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|Harris, William E.
|This thesis aims to better constrain the high-mass end of the globular cluster system (GCS) mass - Halo mass relation. This relation between the total mass contained in the globular clusters in a galaxy and the mass of its dark matter halo has been found to be nearly linear. The measured mass ration between the mass of the GCS and the halo mass, defined as eta, has been found to be constant over a large range of galaxy masses, however there is comparatively less data for galaxies with dark matter halo masses >10^13 solar masses. This research analyzes the GCSs of a sample of eleven high-mass brightest cluster galaxies (BCGs) through the use of the photometry program DOLPHOT on Hubble Space Telescope (HST) images in the F814W filter. The mass of the galaxies' GCSs were calculated from their GC radial distributions, and the dark matter halo masses were determined from the known relationship between total stellar mass and halo mass for BCGs. This research utilizes a new standardization technique to calculate the size of the GCS based on the galaxy's virial radius. These GC and halo masses were then compared to determine eta at this high-mass end, which was found to be eta=(6.84+/- 1.47)\times10^-5. When adding the sample BCGs to a catalogue of 303 lower-mass galaxies a total value for eta was found to be eta=(2.99 +/- 0.06)\times10^-5, which is within the literature range for of eta, and is both slightly higher and has a reduced uncertainty compared to the value for the catalogue galaxies alone which was found to be eta=(2.87 +/- 0.11)\times10^-5. This consistency between the eta-values of high-mass and lower-mass galaxies implies that in order for these BCGs to have such massive GCSs, a large proportion of these GCs must be accreted from galaxy mergers at late redshift.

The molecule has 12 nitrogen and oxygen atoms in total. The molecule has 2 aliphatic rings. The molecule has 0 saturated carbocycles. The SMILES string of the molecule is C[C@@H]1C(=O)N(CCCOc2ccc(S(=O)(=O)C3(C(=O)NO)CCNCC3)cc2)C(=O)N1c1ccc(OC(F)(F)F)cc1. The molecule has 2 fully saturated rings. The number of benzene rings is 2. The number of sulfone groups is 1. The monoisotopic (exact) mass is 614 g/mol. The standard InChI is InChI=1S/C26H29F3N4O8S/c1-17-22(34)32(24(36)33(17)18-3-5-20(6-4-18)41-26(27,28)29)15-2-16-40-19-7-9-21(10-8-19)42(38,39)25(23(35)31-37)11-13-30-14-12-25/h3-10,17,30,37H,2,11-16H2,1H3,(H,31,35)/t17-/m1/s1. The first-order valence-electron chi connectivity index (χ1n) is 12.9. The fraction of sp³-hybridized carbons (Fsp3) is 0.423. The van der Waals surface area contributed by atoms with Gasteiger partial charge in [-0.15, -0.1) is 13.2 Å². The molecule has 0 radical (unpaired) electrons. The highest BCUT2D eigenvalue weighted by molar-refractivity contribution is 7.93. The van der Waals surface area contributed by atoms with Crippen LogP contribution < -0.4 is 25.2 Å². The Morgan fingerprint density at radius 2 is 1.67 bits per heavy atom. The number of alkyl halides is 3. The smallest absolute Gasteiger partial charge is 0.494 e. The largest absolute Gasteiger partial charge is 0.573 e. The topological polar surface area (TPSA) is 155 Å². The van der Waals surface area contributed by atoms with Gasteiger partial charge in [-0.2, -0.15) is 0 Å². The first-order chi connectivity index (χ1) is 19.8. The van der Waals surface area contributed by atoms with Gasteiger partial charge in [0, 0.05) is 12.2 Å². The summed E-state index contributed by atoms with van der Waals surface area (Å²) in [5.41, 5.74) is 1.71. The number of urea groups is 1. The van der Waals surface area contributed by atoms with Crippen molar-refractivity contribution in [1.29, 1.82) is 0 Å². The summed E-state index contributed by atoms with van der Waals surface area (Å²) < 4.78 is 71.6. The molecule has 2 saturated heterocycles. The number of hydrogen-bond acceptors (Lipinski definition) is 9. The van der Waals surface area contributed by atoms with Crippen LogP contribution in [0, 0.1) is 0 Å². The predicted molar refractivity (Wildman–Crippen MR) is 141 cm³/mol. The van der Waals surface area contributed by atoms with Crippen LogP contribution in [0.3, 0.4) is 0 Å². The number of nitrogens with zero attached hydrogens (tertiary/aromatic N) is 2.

|Investigating The Globular Cluster System Mass - Halo Mass Relation in High Mass Galaxies
|Physics and Astronomy
|Master of Science (MSc)
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|Open Access Dissertations and Theses
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